USA v. Troy Slay


Opinion issued by court as to Appellant Troy Slay. Decision: Vacated and Remanded. Opinion type: Non-Published. Opinion method: Per Curiam. The opinion is also available through the Court's Opinions page at this link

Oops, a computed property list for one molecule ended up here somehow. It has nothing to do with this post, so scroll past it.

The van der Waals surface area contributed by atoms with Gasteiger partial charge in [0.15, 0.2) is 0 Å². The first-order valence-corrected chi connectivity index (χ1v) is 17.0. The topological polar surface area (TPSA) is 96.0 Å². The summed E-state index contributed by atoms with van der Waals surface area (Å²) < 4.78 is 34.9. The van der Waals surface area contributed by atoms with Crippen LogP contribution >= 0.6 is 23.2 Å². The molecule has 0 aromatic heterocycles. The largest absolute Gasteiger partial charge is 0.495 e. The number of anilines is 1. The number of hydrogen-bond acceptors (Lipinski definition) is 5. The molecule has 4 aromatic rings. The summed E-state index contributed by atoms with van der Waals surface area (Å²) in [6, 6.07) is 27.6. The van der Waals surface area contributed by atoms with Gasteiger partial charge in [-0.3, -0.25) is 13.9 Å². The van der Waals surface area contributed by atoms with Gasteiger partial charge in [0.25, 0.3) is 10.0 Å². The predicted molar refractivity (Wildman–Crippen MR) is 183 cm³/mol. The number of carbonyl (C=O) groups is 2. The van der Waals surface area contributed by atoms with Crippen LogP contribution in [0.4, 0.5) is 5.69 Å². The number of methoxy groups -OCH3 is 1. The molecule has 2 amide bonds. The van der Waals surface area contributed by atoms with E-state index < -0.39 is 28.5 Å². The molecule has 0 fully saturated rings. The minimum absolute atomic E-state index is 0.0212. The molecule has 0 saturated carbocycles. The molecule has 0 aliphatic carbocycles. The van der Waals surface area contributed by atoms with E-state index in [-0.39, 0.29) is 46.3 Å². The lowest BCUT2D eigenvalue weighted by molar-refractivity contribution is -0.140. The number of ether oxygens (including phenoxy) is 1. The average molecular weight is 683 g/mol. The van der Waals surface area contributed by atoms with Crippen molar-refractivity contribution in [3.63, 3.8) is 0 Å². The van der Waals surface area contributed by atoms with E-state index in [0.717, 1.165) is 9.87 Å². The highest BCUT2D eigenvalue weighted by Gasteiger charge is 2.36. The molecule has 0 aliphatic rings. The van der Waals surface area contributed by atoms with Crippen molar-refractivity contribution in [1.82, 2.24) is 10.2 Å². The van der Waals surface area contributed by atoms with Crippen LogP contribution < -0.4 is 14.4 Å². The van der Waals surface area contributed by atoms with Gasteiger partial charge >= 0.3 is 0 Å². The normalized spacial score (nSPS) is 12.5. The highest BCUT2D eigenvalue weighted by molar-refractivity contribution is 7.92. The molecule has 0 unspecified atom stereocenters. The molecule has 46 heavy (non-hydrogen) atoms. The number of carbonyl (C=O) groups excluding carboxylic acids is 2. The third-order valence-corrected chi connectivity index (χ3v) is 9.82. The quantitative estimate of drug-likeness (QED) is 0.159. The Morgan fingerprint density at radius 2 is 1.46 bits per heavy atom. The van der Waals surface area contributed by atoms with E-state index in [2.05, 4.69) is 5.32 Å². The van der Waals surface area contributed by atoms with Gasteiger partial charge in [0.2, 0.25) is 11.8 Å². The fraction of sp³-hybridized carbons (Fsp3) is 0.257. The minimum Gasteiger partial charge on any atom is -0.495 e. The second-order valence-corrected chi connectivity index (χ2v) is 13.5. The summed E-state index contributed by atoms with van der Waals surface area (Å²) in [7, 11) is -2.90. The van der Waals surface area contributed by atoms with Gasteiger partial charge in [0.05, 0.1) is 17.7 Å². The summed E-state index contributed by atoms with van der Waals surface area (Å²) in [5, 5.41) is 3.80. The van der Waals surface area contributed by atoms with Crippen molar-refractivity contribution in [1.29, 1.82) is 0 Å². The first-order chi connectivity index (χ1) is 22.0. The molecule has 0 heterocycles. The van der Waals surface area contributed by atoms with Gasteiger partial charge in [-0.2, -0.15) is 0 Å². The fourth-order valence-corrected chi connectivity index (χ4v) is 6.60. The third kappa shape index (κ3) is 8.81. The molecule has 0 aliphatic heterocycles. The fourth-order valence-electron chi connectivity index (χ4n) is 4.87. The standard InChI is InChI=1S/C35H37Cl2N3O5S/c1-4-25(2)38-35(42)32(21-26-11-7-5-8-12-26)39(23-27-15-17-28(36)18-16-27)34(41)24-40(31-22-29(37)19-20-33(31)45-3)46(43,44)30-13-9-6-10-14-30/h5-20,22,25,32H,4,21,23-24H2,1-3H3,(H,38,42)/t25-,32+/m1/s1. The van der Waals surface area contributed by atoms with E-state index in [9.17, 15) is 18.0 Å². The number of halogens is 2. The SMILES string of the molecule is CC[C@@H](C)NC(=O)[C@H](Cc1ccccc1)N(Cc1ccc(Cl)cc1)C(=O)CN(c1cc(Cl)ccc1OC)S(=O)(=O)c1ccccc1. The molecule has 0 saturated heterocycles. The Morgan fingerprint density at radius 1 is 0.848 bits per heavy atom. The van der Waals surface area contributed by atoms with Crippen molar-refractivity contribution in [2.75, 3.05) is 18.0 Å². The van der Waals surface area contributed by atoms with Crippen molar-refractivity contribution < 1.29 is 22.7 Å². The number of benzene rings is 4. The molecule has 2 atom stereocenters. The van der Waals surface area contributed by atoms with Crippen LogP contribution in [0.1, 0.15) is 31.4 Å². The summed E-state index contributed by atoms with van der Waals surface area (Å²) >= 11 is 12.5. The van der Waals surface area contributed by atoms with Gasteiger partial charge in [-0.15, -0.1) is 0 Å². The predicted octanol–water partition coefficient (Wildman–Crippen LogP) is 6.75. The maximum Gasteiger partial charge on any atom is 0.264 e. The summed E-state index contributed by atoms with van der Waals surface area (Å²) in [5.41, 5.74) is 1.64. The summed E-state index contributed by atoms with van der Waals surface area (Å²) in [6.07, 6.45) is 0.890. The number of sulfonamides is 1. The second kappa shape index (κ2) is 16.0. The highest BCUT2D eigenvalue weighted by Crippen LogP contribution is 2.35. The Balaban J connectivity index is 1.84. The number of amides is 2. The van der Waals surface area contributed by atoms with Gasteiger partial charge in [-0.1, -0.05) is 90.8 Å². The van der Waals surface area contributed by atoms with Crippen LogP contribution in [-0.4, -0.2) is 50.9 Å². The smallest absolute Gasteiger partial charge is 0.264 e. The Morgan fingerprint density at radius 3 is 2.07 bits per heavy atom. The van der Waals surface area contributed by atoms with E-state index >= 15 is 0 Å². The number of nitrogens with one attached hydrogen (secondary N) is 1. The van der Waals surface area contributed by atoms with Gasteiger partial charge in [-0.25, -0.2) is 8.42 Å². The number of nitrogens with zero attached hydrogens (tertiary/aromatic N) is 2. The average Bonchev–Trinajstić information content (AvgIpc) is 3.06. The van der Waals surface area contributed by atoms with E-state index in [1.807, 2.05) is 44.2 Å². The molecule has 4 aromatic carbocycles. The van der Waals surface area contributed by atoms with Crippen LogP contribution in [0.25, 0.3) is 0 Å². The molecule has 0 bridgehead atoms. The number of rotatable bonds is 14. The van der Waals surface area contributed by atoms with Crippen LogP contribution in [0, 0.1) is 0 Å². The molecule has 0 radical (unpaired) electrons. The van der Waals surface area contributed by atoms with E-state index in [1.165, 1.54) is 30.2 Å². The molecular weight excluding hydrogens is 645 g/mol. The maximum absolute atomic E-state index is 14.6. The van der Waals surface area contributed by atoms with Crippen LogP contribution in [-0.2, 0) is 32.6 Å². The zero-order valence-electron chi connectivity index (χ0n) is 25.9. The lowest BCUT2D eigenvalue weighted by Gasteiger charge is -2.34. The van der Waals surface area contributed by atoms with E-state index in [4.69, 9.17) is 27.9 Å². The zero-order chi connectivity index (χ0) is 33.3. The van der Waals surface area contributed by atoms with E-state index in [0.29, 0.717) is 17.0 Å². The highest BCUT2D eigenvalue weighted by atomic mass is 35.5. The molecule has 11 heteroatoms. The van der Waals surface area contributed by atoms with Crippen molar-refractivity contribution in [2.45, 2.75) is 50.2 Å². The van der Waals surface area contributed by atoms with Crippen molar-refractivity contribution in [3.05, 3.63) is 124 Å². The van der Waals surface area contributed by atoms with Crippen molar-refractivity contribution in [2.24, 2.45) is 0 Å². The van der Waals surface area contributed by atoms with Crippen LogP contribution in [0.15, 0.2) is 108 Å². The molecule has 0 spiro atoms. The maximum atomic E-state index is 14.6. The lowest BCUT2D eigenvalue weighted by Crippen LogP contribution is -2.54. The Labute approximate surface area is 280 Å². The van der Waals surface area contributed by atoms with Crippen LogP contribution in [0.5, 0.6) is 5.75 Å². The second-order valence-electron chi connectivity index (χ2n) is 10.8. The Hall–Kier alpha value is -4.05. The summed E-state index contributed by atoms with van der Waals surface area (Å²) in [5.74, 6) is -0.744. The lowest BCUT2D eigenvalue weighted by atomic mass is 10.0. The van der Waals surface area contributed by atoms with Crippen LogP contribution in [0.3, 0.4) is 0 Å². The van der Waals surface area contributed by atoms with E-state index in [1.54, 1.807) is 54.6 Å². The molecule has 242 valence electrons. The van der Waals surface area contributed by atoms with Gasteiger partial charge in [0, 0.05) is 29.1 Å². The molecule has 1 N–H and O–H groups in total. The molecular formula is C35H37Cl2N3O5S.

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Case: 16-11454 Date Filed: 03/03/2017 Page: 1 of 6 [DO NOT PUBLISH] IN THE UNITED STATES COURT OF APPEALS FOR THE ELEVENTH CIRCUIT ________________________ No. 16-11454 Non-Argument Calendar ________________________ D.C. Docket No. 3:07-cr-00054-HES-MCR-1 UNITED STATES OF AMERICA, Plaintiff-Appellee, versus TROY SLAY, Defendant-Appellant. ________________________ Appeal from the United States District Court for the Middle District of Florida ________________________ (March 3, 2017) Before MARTIN, JORDAN, and ROSENBAUM, Circuit Judges. PER CURIAM: Case: 16-11454 Date Filed: 03/03/2017 Page: 2 of 6 Troy Slay appeals the denial of his 18 U.S.C. § 3583(e)(2) motion to modify the conditions of his supervised release. Slay asked the court to delete the special condition that he not incur new credit charges, open new lines of credit, or make any new major purchases without the approval of his probation officer. This condition was imposed after he pleaded guilty to one count of possession of 500 grams of cocaine with intent to distribute in violation of 21 U.S.C. §§ 841(a)(1), 841(b)(1)(B). Slay argues on appeal that the district court erred because it failed to consider the 18 U.S.C. § 3553(a) factors in denying his motion and did not respond to the points raised in his motion. We review a district court’s denial of a motion to modify conditions of supervised release for abuse of discretion. See United States v. Serrapio, 754 F.3d 1312, 1318 (11th Cir. 2014) (reviewing the modification of conditions of probation under 18 U.S.C. § 3563(c) for abuse of discretion); see also United States v. McClamma, 613 F. App’x 846, 848 (11th Cir. 2015) (per curiam). This standard of review recognizes the range of possible conclusions that a district court may reach, and “we must affirm unless we find that the district court has made a clear error of judgment, or has applied the wrong legal standard.” United States v. Frazier, 387 F.3d 1244, 1259 (11th Cir. 2004) (en banc). Under 18 U.S.C. § 3583(e)(2), a district court may, after considering the factors set forth in § 3553(a), “modify, reduce, or enlarge the conditions of 2 Case: 16-11454 Date Filed: 03/03/2017 Page: 3 of 6 supervised release, at any time prior to the expiration or termination of the term of supervised release.” 18 U.S.C. § 3583(e)(2). After careful review of the record, we conclude that the district court made a clear error of judgment, and therefore abused its discretion. See Frazier, 387 F.3d at 1259. Slay’s motion before the district court was unopposed. Both Slay and the government agreed they knew of no reason why this condition was included at sentencing for a drug crime. Indeed, as the Guidelines point out, this special condition is usually imposed when a defendant has special debt obligations like a restitution payment or fine being paid through an installment schedule. See USSG § 5D1.3(d)(2). In his motion, Slay explained that since his release from prison, he had secured employment as a Sales Representative with B&B Outdoor Advertisement/Daily Billboards Company. His responsibilities in this role included facilitating sales, making calls, and setting up events including sales luncheons, client briefing, client entertainment, and the like. Slay said in his motion that his special release condition “hinder[ed] his ability to perform at work” because he had to pay for many of these expenses out-of-pocket and then submit his expenses to the company for reimbursement. Attached to his motion was an email from Jessica Miner, the President of B&B Outdoor Advertisement. She confirmed to the court that Slay had received employment with the company and detailed his job responsibilities, pay structure, and benefits. She also confirmed 3 Case: 16-11454 Date Filed: 03/03/2017 Page: 4 of 6 that Slay’s responsibilities included paying for many client events out-of-pocket which require up to two weeks for reimbursement. She estimated these expenses varied between $50 and $500 per day depending on the event. Nonetheless, the district court summarily denied Slay’s unopposed motion saying only: “The special condition does not forbid or prohibit Defendant’s use of credit; rather, his use of credit simply requires prior approval of his probation officer.” This explanation is not sufficient. Although the district court was not required to “articulate the applicability of each [§ 3553(a)] factor” in reaching its determination, “if it is not possible to determine from the record whether the district court considered the § 3553(a) factors, we must vacate and remand the case to the district court.” United States v. Douglas, 576 F.3d 1216, 1219 (11th Cir. 2009) (per curiam) (quotation omitted). And like Douglas, “the form order . . . does not mention the § 3553(a) factors at all.” Id. Neither did the district court respond to the points raised by Slay in his motion. The purpose of special release conditions is to facilitate the transition of offenders back into the community. See United States v. Johnson, 529 U.S. 53, 55–59, 120 S. Ct. 1114, 1117–19 (2000) (describing the aims of supervised release as “assist[ing] convicted felons in their transitions to community life” and “fulfill[ing] rehabilitative ends, distinct from those served by incarceration”); see 4 Case: 16-11454 Date Filed: 03/03/2017 Page: 5 of 6 also USSG § 5D1.3(b) (describing the district court’s considerations at sentencing). As Slay points out, the special condition at issue requires that he receive approval not only before opening a new line of credit, but also each time he “incur[s] new credit charges.” That means every time Slay needs to pay for a client luncheon, pay for a meeting space, or even fill up his car with gas to drive between clients, he must first receive his probation officer’s approval or pay cash and wait for the reimbursement. Incurring as much as $500 each day that may not be reimbursed for two weeks is a significant burden to impose on someone simply carrying out his job duties. Slay is doing exactly what we want convicted felons to do after they have served their time. He has a good job with benefits and a manager who is supportive of him. As Slay points out, it is quite difficult for ex-offenders to find jobs, let alone good ones. And his request to remove the special condition was not opposed by the government or the probation office when he filed it with the district court. Based on this record, the district court’s summary explanation was not sufficient to deny Slay’s motion. This is particularly so because granting Slay’s motion would still allow his probation officer to monitor his finances. Another of Slay’s special conditions requires he “provide the probation officer access to any requested financial information.” Thus, his credit charges could be regularly 5 Case: 16-11454 Date Filed: 03/03/2017 Page: 6 of 6 monitored without hindering his job performance. Based on the district court’s limited explanation, we conclude it abused its discretion because it failed to address the § 3553(a) factors and did not explain how the special condition served a rehabilitative purpose for Slay. As a result, we vacate the district court’s order and remand for it to rule on Slay’s motion to modify the conditions of his supervised release, in a way consistent with this opinion. VACATED AND REMANDED. 6